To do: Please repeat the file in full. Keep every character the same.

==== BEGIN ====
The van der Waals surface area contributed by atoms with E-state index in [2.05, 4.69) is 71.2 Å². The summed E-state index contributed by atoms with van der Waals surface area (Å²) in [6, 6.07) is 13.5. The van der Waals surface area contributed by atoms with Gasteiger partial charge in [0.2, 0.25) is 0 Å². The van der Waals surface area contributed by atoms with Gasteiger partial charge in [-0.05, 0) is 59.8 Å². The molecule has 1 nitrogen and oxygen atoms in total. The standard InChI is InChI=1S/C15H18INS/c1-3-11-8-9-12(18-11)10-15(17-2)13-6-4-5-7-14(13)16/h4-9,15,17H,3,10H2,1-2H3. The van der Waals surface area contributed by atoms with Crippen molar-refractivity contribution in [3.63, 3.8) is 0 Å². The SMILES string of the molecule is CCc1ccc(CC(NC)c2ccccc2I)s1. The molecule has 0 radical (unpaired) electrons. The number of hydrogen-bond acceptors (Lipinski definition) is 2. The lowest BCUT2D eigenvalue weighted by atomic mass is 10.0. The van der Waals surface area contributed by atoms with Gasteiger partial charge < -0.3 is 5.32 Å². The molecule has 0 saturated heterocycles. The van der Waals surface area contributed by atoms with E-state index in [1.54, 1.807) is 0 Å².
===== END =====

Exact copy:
The van der Waals surface area contributed by atoms with E-state index in [2.05, 4.69) is 71.2 Å². The summed E-state index contributed by atoms with van der Waals surface area (Å²) in [6, 6.07) is 13.5. The van der Waals surface area contributed by atoms with Gasteiger partial charge in [0.2, 0.25) is 0 Å². The van der Waals surface area contributed by atoms with Gasteiger partial charge in [-0.05, 0) is 59.8 Å². The molecule has 1 nitrogen and oxygen atoms in total. The standard InChI is InChI=1S/C15H18INS/c1-3-11-8-9-12(18-11)10-15(17-2)13-6-4-5-7-14(13)16/h4-9,15,17H,3,10H2,1-2H3. The van der Waals surface area contributed by atoms with Crippen molar-refractivity contribution in [3.63, 3.8) is 0 Å². The SMILES string of the molecule is CCc1ccc(CC(NC)c2ccccc2I)s1. The molecule has 0 radical (unpaired) electrons. The number of hydrogen-bond acceptors (Lipinski definition) is 2. The lowest BCUT2D eigenvalue weighted by atomic mass is 10.0. The van der Waals surface area contributed by atoms with Gasteiger partial charge < -0.3 is 5.32 Å². The molecule has 0 saturated heterocycles. The van der Waals surface area contributed by atoms with E-state index in [1.54, 1.807) is 0 Å².